Count me as one who believes in our International Mission Board, trusts their judgment about personnel, and appreciates their work. There has not been a time that I have been a pastor (or semi-retired pastor) that I have not prayed for, participated in, and given to the work of the IMB.
I can be considered a realist, though. The IMB is our largest entity and may be considered to have some institutional inertia and such. It has a budget above $300 million, employs over 4,200 missions personnel plus all the folks who work in other capacities. The cost of enlisting, vetting, appointing, training, and supporting a career missions family for a four-year term is in the hundreds of thousands of dollars. There is nothing more costly and nothing more important than this task.
All of us expect that our money, God’s money, is used wisely, especially in regard to personnel. So, when the IMB changes personnel policies it’s worth paying attention. The changes announced this week mention five areas of “specific policy regulations”. The salient sentence is:
Specific policy regulations covered issues of faith and practice such as levels of education, history of divorce, teenage children in the home, the practice of a private prayer language, and greater specificity around baptism than the Baptist Faith & Message.
We haven’t seen any amplification from trustees or IMB people but here’s a reading from the SBC hinterlands.
It used to be that a degree from one of the six SBC seminaries was a requirement. We’ve adjusted this along the way. I trust that the IMB knows the level of education necessary for the different jobs on the fields.
Private prayer language
When the trustees put the kibosh on appointment of people who had a PPL, I was not one who saw this as a huge issue. I don’t get the biblicism of speaking in some unknown tongue in prayer, in private, but someone else can sort that out. If huge numbers of individuals were kept from serving with the IMB on this account, I didn’t hear about it. I am aware of the assertion that this prayer language practice is more common among African-American Christians. If the pool of potential IMB personnel is greatly expanded by dropping this prohibition I would be greatly surprised. If large numbers of Southern Baptists pray in an unknown tongue in private, maybe we are more charismatic than it appears to me. I’d be cautious but am ambivalent about this requirement.
Greater specificity around baptism than the BFM
One of our mission workers has to be immersed, after salvation. Does the immersion have to be in a church of like faith and order? Let’s roll out the scenarios and see what is satisfactory and what is not. I’m satisfied that the IMB will see to it that we have people who are baptized in accord with the BFM. At worst, this has caused some appointees to get dunked again in a SBC church. I don’t see great numbers affected on this one.
It has long been IMB policy that couples with teenaged children must wait until they are older or out of the house. Long experience across many generations has given the Board a wealth of knowledge about attrition rates among missions personnel due to family issues. A good many families will have appointment door opened if this is changed. I presume that candidate families will still be vetted and if problems present in regard to children the appointment process will be ended or delayed. Seems like a reasonable change.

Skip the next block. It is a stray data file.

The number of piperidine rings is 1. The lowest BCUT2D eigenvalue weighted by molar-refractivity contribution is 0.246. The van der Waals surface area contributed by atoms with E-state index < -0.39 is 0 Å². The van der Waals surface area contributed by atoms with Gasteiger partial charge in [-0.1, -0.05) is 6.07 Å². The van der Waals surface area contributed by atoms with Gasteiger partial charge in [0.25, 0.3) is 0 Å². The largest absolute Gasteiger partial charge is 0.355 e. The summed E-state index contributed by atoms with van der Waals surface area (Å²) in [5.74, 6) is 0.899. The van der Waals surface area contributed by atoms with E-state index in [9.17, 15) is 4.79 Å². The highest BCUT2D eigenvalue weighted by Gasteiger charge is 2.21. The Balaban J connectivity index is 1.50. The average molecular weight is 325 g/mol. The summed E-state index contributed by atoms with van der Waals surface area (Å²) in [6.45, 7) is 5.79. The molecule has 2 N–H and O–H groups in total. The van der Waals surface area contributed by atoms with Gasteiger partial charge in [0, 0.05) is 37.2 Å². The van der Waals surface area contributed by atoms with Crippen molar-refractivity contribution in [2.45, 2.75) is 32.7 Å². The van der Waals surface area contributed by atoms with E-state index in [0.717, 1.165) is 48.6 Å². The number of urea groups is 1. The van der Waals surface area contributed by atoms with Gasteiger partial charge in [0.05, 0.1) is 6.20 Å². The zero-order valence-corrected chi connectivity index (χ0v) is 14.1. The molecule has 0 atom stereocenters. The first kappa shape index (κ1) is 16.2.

History of divorce
It is my understanding that up to now, divorce disqualified candidates for career appointment. I take it that the hard and fast rule on this is being dropped and we are moving to a case-by-case evaluation. This looks to me like the most significant change and the one that affects the most people.
Concerning the overall changes in policy but not divorce specifically, David Platt said, “To be as clear as possible, this is no lowering of the bar for potential IMB missionaries…”
Actually, in regard to divorce it has to be seen as lowering the bar. Before: no divorce. Today: maybe divorce. This is where the Board could have laid a little more groundwork. I’m presuming that divorce will make appointment more difficult but that the door is not completely closed. In certain locations and cultures, divorce is still something that would undermine the work. I trust the IMB to know where, when, and in what positions divorce will be harmful.
No doubt there are purists who believe that any divorce for any reason should disqualify one from serving. A dashed line is more difficult to handle than a bright, solid line.
What’s down the road?
It is no secret that the IMB doesn’t have the funds to put people already approved on the field and that some people have to wait to go overseas until funding is available. David Platt has notably said that we should be talking tens of thousands of mission personnel, not five thousand. These recent personnel policy changes are important but will not put a single additional person on a foreign field. We don’t have the money.
What new funding approaches will Platt and the Trustees employ to double and triple numbers? Direct funding by churches? Pay-your-own-way? Serious shifting of IMB budget priorities?
Guess we will find out in due time.
David Platt, IMB Trustees, and Missions Personnel all have my support and prayers. We have a long way to go together.